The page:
The city and county police forces began an exhaustive investigation. On December 9th they were joined by the FBI; John List had been charged with interstate flight. Media coverage was national and the FBI prepared “Wanted” posters which were distributed throughout their country-wide network. List’s confession letter was reviewed carefully for clues to his whereabouts. Everyone who knew or recognized John from Westfield and the other places he had lived or worked was interviewed. Every tip was run down. John List seemed to have disappeared from the face of the earth. It would be eighteen years before he would resurface.

*****

Meanwhile, John List had been a very careful man. He planned and followed his mental map cautiously, aiming to move to Colorado. He secured a social security card in the name of Robert P. “Bob” Clark, a man whom John List became, immediately casting off the man he had been. Initially he lived from his modest bank roll and looked for entry level jobs. While he had excellent credentials as an accountant, initially he did not attempt to get a position in his field. When he reached Denver, he found a place in an inexpensive rooming house, then bought a cheap trailer and accepted a night cook’s position at a Holiday Inn across the street. While he had no formal training in culinary arts, he had cooked at home and was creative, observant, and sufficiently dependable to rise through the ranks. Beginning as the night cook, he eventually was offered a sous chef position–the second in command–at that restaurant and subsequently at a country club, a job move he made with his boss Gary Morrison. By 1977, however, Bob Clark began to talk increasingly to Gary about his interest in returning to his original career as an accountant. Gary was disappointed but not surprised. Culinary hours were long, difficult, and inconvenient, and turnover was frequent. He worked briefly

His livelihood was not the only change in “Bob’s” life. That same year at a Lutheran social gathering he met Delores H. Miller, an attractive recently divorced woman with whom he soon fell in love. She was not interested in getting married again right away, but they dated seriously. Bob had formed his own lackluster tax consulting business, then invested in a direct mail operation where he lost money. His previous spotty job history continued even after he had become Bob Clark. Eventually he accepted an accounting position for a small firm, All Packaging, where he was later promoted to controller.

In 1981 the couple bought a two-bedroom condominium together in the Montebello neighborhood of Denver. Delores initially moved in alone.  Bob had proposed marriage repeatedly to Delores but she demurred until the summer of 1985. They married in Maryland near her mother’s home the following November.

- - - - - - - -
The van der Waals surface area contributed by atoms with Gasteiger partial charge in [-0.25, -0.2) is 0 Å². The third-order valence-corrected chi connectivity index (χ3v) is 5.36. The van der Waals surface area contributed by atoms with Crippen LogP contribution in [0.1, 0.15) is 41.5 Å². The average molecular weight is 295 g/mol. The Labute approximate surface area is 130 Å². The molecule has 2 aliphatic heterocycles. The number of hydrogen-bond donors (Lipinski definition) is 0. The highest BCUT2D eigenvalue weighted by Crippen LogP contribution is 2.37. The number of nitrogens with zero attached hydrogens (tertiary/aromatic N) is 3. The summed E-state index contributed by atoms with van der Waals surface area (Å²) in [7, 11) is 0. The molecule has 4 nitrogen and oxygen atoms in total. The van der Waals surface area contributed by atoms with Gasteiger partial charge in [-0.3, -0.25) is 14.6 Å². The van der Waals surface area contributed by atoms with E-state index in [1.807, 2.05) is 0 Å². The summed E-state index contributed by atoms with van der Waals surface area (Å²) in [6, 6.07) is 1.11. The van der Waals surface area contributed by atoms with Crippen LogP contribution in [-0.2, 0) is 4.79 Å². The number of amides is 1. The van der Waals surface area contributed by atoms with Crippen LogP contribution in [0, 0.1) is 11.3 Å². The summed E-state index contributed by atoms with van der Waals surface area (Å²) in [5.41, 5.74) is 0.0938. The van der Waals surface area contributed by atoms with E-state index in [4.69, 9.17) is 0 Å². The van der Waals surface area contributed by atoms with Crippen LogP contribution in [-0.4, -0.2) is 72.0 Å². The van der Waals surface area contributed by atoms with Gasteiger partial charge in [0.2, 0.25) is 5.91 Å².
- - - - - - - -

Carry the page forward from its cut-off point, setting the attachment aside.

At first, their marriage was a happy one. Bob was satisfied with his accounting position and Delores was working too. Delores became friends with her next door neighbor, Wanda Flanery. The latter was a lively woman who paid perhaps too close attention to her neighbors and was fond of reading sensational tabloids. In 1987 Wanda bought a copy of The Weekly World News in the supermarket that contained an article about the 1971 murder of the List family and a photo of John List, whom she immediately thought resembled her next door neighbor, Bob Clark. She brought the article to Delores when Bob was not at home and suggested that she show it to her husband. Delores thought the idea ludicrous and discarded the paper.

Five months after their marriage, however, Bob again lost his job. He tried diligently but not successfully to locate another. Delores was increasingly disappointed in Bob’s failure to play his part in supporting them and was not tactful about her feelings. If Bob didn’t find a new job soon, she told Wanda, she would leave him. Fortunately, in November Bob received a job offer from an accounting firm located in Richmond Virginia and needed to report to work right after the first of the year. Bob and Delores decided he would go ahead to Virginia and she would follow when their condo had been sold. Her family lived in Maryland and Delores looked forward to being close to them again. They bought a small condominium in the Richmond suburban subdivision of Brandermill.